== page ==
Saturday, June 9, 2018

What’s in a Hashtag?: Terms for Tweeting in Alliance

Alyson Cole is a professor of Political Science, Women’s & Gender Studies, and American Studies at Queens College and the Graduate Center, CUNY. She is the author of The Cult of True Victimhood, and most recently, “Precarious Politics: Anzaldúa's Reparative Reworking.” Alyson co-edits philoSOPHIA: A Journal of Continental Feminism.

Sumru Atuk is a completing her doctorate -- “The Politics of Femicide: ‘Woman’ Making and Women Killing in Turkey,” supported by grants from the Mellon Foundation and AAUW -- in Political Science and Women’s & Gender Studies at the Graduate Center, CUNY. Sumru and Alyson are collaborating on an article about the promise and limits of #MeToo politics.
For those who remember Clarence Thomas’s hearings before the Senate Judiciary Committee -- a televised drama that made “sexual harassment” a household word -- #MeToo felt, at first, like bad deja vu. Betty Friedan argued that women need to name sexism in order to overcome it, but the current digital protest publicizes a problem named long ago. Unlike those 1991 hearings, which focused in excruciating detail on two protagonists, Thomas and Anita Hill, #MeToo lays bare the appalling scale and frequency of women’s daily encounters with men who sexually harass and whose sexual harassment, in violation of the law, is often widely known and tolerated.

Is #MeToo the cresting of a new wave of feminism, a final reckoning with patriarchy? Or is it a perversion of the achievements of the women’s movement? Those who worry it is the latter see a McCarthyism in drag that demands the sacrifice of “good men” (Senator Al Franken and Congressman John Conyers, for example), while reviving Victorian sensibilities about female fragility; a regression into the “victim feminism” of the past when women rebuffed the joys of sex, renegotiated the terms of consent, and incited a sex panic. Critics want to retain a line between a sociable pat on the back and a threat, a disappointing date and an assault; they seek a more nuanced understanding of romantic overtures and a less nuanced understanding of sexual violation. For them, #MeToo’s trial by Twitter enacts a double infraction: criminalizing “locker room talk,” while trivializing rape.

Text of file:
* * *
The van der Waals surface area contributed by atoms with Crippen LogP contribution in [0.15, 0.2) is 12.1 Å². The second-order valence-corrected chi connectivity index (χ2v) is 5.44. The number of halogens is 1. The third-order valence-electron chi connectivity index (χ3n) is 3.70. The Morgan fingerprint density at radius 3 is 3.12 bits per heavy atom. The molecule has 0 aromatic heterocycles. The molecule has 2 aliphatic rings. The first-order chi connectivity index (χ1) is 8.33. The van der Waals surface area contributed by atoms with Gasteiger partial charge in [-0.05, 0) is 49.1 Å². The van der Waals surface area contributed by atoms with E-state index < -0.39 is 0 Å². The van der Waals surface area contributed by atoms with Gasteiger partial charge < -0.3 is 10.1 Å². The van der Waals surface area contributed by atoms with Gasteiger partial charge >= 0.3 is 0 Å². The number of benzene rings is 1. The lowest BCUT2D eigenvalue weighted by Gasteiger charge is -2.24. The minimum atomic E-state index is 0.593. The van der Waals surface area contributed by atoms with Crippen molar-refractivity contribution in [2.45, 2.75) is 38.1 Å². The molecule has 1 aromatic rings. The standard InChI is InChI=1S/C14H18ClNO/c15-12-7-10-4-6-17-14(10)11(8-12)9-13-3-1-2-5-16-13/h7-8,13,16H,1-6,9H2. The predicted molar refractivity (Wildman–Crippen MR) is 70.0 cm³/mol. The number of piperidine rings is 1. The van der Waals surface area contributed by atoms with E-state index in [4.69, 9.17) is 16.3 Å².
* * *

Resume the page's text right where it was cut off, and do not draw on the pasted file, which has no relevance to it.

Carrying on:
Amidst all the celebration and consternation over #MeToo, one aspect has been overlooked: the sign under which this activism (however it might be characterized or assessed) is taking place. There have been other digital campaigns, such as #WhatWereYouWearing, #SurvivorPrivilege, and #WhyWomenDontReport. But #MeToo is different. And this difference begins with the hashtag itself, rather than the celebrities who became its early public face. To truly appreciate the politics that #MeToo empowers, we need to understand the political grammar of the sign.
Naming the problem is only a first step, as the magnitude and tolerability of sexual violence demonstrate. Equally important is the language those challenging the problem employ to classify themselves. As Simone de Beauvoir instructed, women will remain the subjugated second sex until they learn to say “We” regarding their gender. Feminists have struggled to define what sort of social group “women” constitute, what feminist solidarity entails, and whether feminism can exist without presuming fundamental commonalities among individuals differently situated with respect to race, class, and nationality. #MeToo provides a generative alternative to articulate these collective claims without ignoring the disparate distribution of precarity and privilege among those assembled under the sign. It allows individuals to join together and recognize their “endless variety and monotonous similarity,” to borrow Gayle Rubin’s artful formulation of women’s manifold oppressions.

Hashtags are typically constructed by merging words, but conjoining ‘Me’ and ‘Too’ creates a potent new compound. ‘Me’ upholds individuality, while sidestepping the possessive ‘My,’ the reflexive ‘Myself,’ and the more frequent ‘I.’ In English, ‘Me’ rarely occurs alone in a sentence; it is more commonly used in conjunction with another subject pronoun, especially to establish a relationship. ‘Me’ thus anticipates others, a potential ‘Us.’ It issues an invitation that is not just solipsistic.